'Colston 4' CLEARED of criminal damage after slave statue toppled during Black Lives Matter protest

FOUR people have been cleared of criminal damage after statue of Bristol slave trader Edward Colston was toppled in the BLM protests.

The controversial monument was ripped from its plinth using rope as crowds cheered during the protest in June last year.

But outraged campaigners have slammed the decision to acquit Rhian Graham, 30, Milo Ponsford, 26, Sage Willoughby, 22, and Jake Skuse, 33 – arguing the non-guilty verdict could set a precedent for further "political vandalism".

Hitting out at the verdict on Twitter, Conservative commentator Darren Grimes said: "I cannot believe this news about those who toppled the statue of Edward Colston being found not guilty of criminal damage.

"Are we really now a country that says you can destroy public property as long as you're doing it for a purportedly noble political cause?".

Critics also blasted the prosecution's argument that the case was about the rule of law and not politics.

Campaign group Save Our Statues tweeted: "Colston statue accused defy justice. Verdict not only gives the green light to political vandalism, but also legitimises the divisive identity politics it helped succour."

During the incident last summer, protesters could be seen jumping up and down on the toppled statue as it came crashing to the ground.

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It was then spray-painted red and rolled into the river.

Rhian Graham, 30, Milo Ponsford, 26, and Sage Willoughby, 22, were captured on CCTV passing ropes around the statue that were used to topple it.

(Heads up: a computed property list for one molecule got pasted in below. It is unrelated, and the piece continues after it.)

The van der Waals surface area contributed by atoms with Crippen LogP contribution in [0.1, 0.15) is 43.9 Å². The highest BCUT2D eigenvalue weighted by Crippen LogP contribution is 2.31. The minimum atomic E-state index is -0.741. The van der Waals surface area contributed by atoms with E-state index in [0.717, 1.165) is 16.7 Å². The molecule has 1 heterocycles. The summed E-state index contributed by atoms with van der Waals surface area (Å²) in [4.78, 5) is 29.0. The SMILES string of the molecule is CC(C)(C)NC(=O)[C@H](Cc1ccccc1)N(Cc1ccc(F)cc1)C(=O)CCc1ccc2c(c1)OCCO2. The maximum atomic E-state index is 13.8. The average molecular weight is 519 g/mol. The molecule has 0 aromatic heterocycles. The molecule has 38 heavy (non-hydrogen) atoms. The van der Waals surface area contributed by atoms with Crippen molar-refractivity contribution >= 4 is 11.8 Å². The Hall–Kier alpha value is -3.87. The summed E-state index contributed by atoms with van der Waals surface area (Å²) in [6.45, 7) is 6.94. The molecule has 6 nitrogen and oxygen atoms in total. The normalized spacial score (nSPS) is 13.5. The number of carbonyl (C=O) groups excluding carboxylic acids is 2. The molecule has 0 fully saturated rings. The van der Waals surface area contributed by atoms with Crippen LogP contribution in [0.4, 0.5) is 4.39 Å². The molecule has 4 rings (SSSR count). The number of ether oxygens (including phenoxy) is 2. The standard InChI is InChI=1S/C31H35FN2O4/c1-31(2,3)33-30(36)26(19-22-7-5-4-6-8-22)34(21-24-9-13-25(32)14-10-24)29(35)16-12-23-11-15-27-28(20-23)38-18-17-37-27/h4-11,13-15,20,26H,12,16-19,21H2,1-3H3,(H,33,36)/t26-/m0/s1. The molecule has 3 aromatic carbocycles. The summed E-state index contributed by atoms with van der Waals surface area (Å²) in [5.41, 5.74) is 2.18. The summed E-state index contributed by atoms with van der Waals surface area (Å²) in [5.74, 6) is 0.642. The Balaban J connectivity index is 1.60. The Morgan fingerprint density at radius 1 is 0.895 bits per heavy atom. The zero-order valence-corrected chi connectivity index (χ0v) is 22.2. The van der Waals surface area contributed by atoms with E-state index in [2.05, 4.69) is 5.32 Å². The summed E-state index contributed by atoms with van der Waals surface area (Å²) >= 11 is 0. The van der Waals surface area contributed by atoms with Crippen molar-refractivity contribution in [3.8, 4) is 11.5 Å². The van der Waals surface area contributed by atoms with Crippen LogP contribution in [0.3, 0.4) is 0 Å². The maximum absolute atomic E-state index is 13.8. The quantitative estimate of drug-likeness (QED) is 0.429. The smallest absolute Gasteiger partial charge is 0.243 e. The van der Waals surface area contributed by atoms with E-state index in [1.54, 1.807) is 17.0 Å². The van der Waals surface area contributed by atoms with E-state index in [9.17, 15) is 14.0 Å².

Jake Skuse, 33, was accused of orchestrating a plan to throw it in the harbour.

The protesters – dubbed the "Colston Four" – were cleared of criminal damage today among cheers in Bristol Crown Court.

Avon and Somerset Police launched an investigation after £3,750 worth of damage was caused.

Slave ships owned by Colston in the 17th Century transported tens of thousands of people from Africa to the Americas.

Activists had gathered in Bristol as part of a largely peaceful worldwide Black Lives Matter protest against the death of George Floyd in the US.

Who was Edward Colston?

COLSTON was a merchant in the Royal African Company – the most prominent firm in the England in the West African slave trade.

During his time at the company, it is believed to have transported around 84,000 African men women and children as slaves.

Colston was a philanthropist in his native Bristol and a number of charitable foundations still bear his name in the city.

The bronze memorial to Colston had been in the city's centre since 1895.

The bronze figure of slave trader Colston had been in the city centre since 1895.

But the authorities had come under mounting pressure to remove it – with a petition to get rid of it garnering more than 11,000 signatures.

All four defendants admitted their involvement but denied their actions were criminal.

They instead claimed the statue itself had been a hate crime against the people of Bristol.

The protesters chose to be part of a crown court trial at an estimated cost to the taxpayer of £80,000.

Speaking after the verdict, Raj Chada, Head of Criminal Defence at Hodge Jones & Allen said: “The truth is that the defendants should never have been prosecuted.

"It is shameful that Bristol City Council did not take down the statue of slaver Edward Colston that had caused such offence to people in Bristol and equally shameful that they then supported the prosecution of these defendants."

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